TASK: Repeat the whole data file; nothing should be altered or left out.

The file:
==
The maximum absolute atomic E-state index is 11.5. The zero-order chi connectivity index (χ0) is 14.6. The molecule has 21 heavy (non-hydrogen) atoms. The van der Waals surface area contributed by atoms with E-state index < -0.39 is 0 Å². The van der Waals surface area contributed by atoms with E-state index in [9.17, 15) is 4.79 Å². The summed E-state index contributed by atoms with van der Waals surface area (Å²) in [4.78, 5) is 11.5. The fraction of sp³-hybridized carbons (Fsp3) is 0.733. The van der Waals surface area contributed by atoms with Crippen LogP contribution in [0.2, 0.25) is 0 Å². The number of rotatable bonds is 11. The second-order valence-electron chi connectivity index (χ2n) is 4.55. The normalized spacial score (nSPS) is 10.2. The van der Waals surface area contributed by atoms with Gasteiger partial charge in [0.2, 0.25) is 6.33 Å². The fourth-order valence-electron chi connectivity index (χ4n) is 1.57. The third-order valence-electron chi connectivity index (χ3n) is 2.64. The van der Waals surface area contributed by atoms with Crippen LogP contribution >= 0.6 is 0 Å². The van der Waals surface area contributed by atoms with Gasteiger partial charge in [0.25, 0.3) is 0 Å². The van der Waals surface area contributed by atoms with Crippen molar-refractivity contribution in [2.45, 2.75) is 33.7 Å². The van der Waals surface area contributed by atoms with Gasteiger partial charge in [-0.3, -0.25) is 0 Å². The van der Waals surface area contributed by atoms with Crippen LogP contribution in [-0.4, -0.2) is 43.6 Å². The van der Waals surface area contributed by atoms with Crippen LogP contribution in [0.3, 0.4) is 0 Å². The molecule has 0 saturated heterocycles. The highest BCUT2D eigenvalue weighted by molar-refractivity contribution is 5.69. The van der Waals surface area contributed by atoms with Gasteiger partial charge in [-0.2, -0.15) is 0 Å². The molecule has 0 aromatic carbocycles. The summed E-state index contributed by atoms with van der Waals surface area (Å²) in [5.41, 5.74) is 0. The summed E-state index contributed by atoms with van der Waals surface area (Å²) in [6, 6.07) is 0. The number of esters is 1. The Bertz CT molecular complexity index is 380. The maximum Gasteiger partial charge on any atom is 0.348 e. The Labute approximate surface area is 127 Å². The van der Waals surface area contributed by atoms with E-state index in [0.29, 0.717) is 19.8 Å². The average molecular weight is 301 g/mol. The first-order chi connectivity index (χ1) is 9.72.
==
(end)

The maximum absolute atomic E-state index is 11.5. The zero-order chi connectivity index (χ0) is 14.6. The molecule has 21 heavy (non-hydrogen) atoms. The van der Waals surface area contributed by atoms with E-state index < -0.39 is 0 Å². The van der Waals surface area contributed by atoms with E-state index in [9.17, 15) is 4.79 Å². The summed E-state index contributed by atoms with van der Waals surface area (Å²) in [4.78, 5) is 11.5. The fraction of sp³-hybridized carbons (Fsp3) is 0.733. The van der Waals surface area contributed by atoms with Crippen LogP contribution in [0.2, 0.25) is 0 Å². The number of rotatable bonds is 11. The second-order valence-electron chi connectivity index (χ2n) is 4.55. The normalized spacial score (nSPS) is 10.2. The van der Waals surface area contributed by atoms with Gasteiger partial charge in [0.2, 0.25) is 6.33 Å². The fourth-order valence-electron chi connectivity index (χ4n) is 1.57. The third-order valence-electron chi connectivity index (χ3n) is 2.64. The van der Waals surface area contributed by atoms with Crippen LogP contribution >= 0.6 is 0 Å². The van der Waals surface area contributed by atoms with Gasteiger partial charge in [0.25, 0.3) is 0 Å². The van der Waals surface area contributed by atoms with Crippen molar-refractivity contribution in [2.45, 2.75) is 33.7 Å². The van der Waals surface area contributed by atoms with Gasteiger partial charge in [-0.3, -0.25) is 0 Å². The van der Waals surface area contributed by atoms with Crippen LogP contribution in [-0.4, -0.2) is 43.6 Å². The van der Waals surface area contributed by atoms with Crippen LogP contribution in [0.3, 0.4) is 0 Å². The molecule has 0 saturated heterocycles. The highest BCUT2D eigenvalue weighted by molar-refractivity contribution is 5.69. The van der Waals surface area contributed by atoms with Gasteiger partial charge in [-0.2, -0.15) is 0 Å². The molecule has 0 aromatic carbocycles. The summed E-state index contributed by atoms with van der Waals surface area (Å²) in [5.41, 5.74) is 0. The summed E-state index contributed by atoms with van der Waals surface area (Å²) in [6, 6.07) is 0. The number of esters is 1. The Bertz CT molecular complexity index is 380. The maximum Gasteiger partial charge on any atom is 0.348 e. The Labute approximate surface area is 127 Å². The van der Waals surface area contributed by atoms with E-state index in [0.29, 0.717) is 19.8 Å². The average molecular weight is 301 g/mol. The first-order chi connectivity index (χ1) is 9.72.